We Can’t Fix What We Don’t Understand
Bloomberg notes this week that the conventional theory of why money was created is wrong:
There are, broadly speaking, two accounts of the origin and history of money. One is elegant, intuitive and taught in many introductory economics textbooks. The other is true.
The financial economist Charles Goodhart, a former member of the Bank of England’s Monetary Policy Committee, laid out the two views in a 1998 paper, “The Two Concepts of Money: Implications for the Analysis of Optimal Currency Areas.”
The first view, the “M View,” is named after the Austrian 19th century economist and historian Karl Menger, whose 1882 essay “On the Origins of Money” is the canonical statement of an argument that goes back to Aristotle:
As subsistence farming gives way to more complex economies, individuals want to trade. Simple barter (eight bushels of wheat for one barrel of wine) quickly becomes inefficient, because a buyer’s desires won’t always match up with a seller’s inventory. If a merchant comes through the village with wine and all a farmer has to offer is wheat, but the merchant wants nuts, there’s no trade and both parties walk away unfulfilled. Or the farmer has to incur the costs of finding another merchant who will exchange wheat for nuts and then hope that the first merchant hasn’t moved on to the next village.
But if the merchant and the farmer can exchange some other medium, then the trade can happen. This medium of exchange has to be what Menger calls “saleable,” meaning that it’s easily portable, doesn’t spoil over time and can be divided. Denominated coins work, shells and beads also fit the bill. So do cigarettes in POW camps and jails and Tide laundry detergent for drug dealers. This process, Menger argues, happens without the intervention of the state: “Money has not been generated by law. In its origin it is a social, and not a state institution.” [Menger’s view is the commonly-accepted theory of money.]
Goodhart points out, however, that Menger is just wrong about the actual history of physical money, especially metal coins. Goodhart writes that coins don’t follow Menger’s account at all. Normal people, after all, can’t judge the quality of hunks of metal the same way they can count cigarettes or shells. They can, however, count coins. Coins need to be minted, and governments are the ideal body to do so. Precious metals that become coins are, well, precious, and stores of them need to be protected from theft. Also, a private mint will always have the incentive to say its coins contain more high-value stuff than they actually do. Governments can last a long time and make multi-generational commitments to their currencies that your local blacksmith can’t.
But why oversee money creation in the first place? This brings us to the second theory of money, which Goodhart calls the “C View,” standing for “cartalist” (chartalist is a more common spelling). To simplify radically, it starts with the idea that states minted money to pay soldiers, and then made that money the only acceptable currency for paying taxes. With a standard currency, tax assessment and collection became easier, and the state could make a small profit from seiginorage.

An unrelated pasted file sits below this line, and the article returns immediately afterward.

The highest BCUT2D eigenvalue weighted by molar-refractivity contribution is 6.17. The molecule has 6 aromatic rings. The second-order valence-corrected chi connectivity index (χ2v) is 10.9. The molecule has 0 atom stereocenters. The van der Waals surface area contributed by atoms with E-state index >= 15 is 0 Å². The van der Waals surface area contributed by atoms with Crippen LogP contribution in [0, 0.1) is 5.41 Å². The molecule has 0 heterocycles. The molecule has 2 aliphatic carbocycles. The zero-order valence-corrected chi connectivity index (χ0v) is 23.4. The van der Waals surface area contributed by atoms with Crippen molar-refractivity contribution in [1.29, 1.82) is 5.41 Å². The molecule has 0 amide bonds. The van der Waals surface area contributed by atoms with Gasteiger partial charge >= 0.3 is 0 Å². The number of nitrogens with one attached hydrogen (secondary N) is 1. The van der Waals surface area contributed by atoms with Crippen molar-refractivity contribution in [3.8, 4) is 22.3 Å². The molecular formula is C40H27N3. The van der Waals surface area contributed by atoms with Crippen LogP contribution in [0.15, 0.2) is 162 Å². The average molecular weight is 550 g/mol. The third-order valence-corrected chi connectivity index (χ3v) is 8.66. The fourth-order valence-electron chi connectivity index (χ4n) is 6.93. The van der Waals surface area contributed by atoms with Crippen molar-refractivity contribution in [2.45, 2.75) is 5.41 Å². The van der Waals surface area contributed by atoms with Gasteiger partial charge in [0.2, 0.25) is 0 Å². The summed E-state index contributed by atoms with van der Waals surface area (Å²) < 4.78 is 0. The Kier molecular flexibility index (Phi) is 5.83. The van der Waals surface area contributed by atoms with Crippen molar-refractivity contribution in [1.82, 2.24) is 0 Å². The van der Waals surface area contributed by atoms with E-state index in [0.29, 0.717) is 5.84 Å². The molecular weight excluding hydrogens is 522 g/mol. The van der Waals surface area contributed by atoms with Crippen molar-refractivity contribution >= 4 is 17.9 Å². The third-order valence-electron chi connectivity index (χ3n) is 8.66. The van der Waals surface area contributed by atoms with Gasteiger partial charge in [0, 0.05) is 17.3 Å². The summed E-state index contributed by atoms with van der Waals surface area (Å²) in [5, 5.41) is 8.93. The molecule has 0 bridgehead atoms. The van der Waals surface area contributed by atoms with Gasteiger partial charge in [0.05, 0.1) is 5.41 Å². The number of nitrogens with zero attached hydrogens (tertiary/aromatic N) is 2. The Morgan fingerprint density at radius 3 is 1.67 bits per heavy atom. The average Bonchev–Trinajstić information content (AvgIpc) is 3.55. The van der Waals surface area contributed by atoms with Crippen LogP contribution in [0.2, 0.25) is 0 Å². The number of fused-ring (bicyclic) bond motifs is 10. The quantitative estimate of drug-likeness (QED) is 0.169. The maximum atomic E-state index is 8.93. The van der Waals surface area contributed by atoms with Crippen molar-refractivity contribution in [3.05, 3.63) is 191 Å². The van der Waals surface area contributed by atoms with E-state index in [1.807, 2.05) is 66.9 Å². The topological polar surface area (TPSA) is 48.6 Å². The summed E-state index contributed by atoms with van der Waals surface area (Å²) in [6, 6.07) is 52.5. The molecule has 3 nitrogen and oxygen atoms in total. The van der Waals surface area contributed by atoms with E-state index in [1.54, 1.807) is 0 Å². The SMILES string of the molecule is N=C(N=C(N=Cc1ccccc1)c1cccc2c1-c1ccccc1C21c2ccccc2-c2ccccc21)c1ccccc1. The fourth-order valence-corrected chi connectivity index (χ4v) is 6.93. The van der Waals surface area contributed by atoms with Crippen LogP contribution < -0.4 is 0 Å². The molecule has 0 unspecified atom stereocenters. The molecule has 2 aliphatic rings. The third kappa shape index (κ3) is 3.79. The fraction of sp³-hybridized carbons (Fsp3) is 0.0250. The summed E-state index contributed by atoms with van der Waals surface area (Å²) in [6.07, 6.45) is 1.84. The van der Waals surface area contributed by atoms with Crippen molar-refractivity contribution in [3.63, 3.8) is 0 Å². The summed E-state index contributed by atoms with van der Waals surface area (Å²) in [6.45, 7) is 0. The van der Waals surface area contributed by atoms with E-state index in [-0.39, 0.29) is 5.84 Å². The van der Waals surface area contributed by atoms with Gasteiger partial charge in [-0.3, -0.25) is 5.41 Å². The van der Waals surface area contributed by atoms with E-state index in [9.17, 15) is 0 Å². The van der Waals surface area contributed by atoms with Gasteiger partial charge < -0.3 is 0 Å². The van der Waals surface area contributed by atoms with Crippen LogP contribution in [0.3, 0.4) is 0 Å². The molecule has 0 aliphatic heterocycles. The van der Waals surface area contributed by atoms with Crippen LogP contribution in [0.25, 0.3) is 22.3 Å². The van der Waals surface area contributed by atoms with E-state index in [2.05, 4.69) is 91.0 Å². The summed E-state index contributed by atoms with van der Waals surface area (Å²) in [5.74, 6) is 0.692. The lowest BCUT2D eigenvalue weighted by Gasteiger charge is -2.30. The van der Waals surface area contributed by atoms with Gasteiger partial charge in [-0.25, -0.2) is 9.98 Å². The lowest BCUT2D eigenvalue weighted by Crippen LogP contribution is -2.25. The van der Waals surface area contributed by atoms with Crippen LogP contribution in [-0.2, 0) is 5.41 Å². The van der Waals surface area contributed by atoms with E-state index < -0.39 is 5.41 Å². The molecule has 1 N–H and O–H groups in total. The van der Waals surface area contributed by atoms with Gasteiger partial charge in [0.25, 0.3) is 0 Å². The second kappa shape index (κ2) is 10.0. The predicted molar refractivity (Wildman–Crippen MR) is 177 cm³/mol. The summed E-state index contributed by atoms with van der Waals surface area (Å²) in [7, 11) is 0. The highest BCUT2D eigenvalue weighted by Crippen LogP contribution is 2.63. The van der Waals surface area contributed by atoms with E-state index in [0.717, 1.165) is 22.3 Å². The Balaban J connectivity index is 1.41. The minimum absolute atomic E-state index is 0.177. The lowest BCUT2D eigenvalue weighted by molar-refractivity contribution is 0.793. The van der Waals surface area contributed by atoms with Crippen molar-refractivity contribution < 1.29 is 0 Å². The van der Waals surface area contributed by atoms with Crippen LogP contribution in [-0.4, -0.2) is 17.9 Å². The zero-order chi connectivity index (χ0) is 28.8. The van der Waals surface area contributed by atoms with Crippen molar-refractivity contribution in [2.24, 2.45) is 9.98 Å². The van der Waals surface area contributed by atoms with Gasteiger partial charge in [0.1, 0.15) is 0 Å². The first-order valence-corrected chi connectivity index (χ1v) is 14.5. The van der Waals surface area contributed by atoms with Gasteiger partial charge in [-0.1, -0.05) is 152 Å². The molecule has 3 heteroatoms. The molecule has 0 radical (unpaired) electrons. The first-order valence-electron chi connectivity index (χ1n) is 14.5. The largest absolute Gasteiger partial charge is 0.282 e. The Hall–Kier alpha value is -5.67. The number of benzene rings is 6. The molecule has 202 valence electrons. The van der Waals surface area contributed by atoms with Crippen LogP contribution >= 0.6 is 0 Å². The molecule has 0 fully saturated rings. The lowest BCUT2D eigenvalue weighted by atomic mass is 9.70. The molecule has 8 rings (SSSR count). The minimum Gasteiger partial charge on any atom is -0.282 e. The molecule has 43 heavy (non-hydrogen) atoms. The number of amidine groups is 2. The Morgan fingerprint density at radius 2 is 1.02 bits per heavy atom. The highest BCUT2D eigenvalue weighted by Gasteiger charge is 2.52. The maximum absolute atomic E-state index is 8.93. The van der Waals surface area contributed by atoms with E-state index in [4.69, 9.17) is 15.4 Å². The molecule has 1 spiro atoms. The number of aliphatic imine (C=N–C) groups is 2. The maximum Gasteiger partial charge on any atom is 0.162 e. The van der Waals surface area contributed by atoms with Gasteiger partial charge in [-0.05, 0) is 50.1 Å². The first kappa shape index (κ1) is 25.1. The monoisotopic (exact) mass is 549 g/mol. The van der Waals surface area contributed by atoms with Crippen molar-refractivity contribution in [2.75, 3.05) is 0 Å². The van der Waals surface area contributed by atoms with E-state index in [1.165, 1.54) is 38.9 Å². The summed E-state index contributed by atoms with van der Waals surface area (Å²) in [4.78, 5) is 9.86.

The state-coin connection has far more historical support than Menger’s organic account. As Goodheart points out, strong, state-building rulers (Charlemagne, Edward I of England) tend to be currency innovators, and he could have easily added Franklin D. Roosevelt’s taking the U.S. off the gold standard in 1933 or Abraham Lincoln financing the Civil War with newly issued greenbacks. The inverse is true too: When states collapse, they usually take their currencies with them. When Japan stopped minting coins in 958, the economy reverted to barter within 50 years. When the Roman Empire collapsed in Western Europe, money creation splintered along new political borders.
If money came about independent of states, as according to the M View, one would think it would outlast transient political structures. Historically, however, this tends not to be the case, a strong argument in favor of the C View.
Anthropologist David Graeber – who has extensively studied the history of money and debt – agrees:
There’s a standard story we’re all taught, a ‘once upon a time’ — it’s a fairy tale.
Rather than the standard story – first there’s barter, then money, then finally credit comes out of that – if anything its precisely the other way around. Credit and debt comes first, then coinage emerges thousands of years later and then, when you do find “I’ll give you twenty chickens for that cow” type of barter systems, it’s usually when there used to be cash markets, but for some reason – as in Russia, for example, in 1998 – the currency collapses or disappears.
Taxes are also key to creating the first markets that operate on cash, since coinage seems to be invented or at least widely popularized to pay soldiers – more or less simultaneously in China, India, and the Mediterranean, where governments find the easiest way to provision the troops is to issue them standard-issue bits of gold or silver and then demand everyone else in the kingdom give them one of those coins back again. Thus we find that the language of debt and the language of morality start to merge.
How did this happen? Well, remember I said that the big question in the origins of money is how a sense of obligation – an ‘I owe you one’ – turns into something that can be precisely quantified? Well, the answer seems to be: when there is a potential for violence. If you give someone a pig and they give you a few chickens back you might think they’re a cheapskate, and mock them, but you’re unlikely to come up with a mathematical formula for exactly how cheap you think they are. If someone pokes out your eye in a fight, or kills your brother, that’s when you start saying, “traditional compensation is exactly twenty-seven heifers of the finest quality and if they’re not of the finest quality, this means war!”
Money, in the sense of exact equivalents, seems to emerge from situations like that, but also, war and plunder, the disposal of loot, slavery. In early Medieval Ireland, for example, slave-girls were the highest denomination of currency. And you could specify the exact value of everything in a typical house even though very few of those items were available for sale anywhere because they were used to pay fines or damages if someone broke them. But once you understand that taxes and money largely begin with war it becomes easier to see what really happened.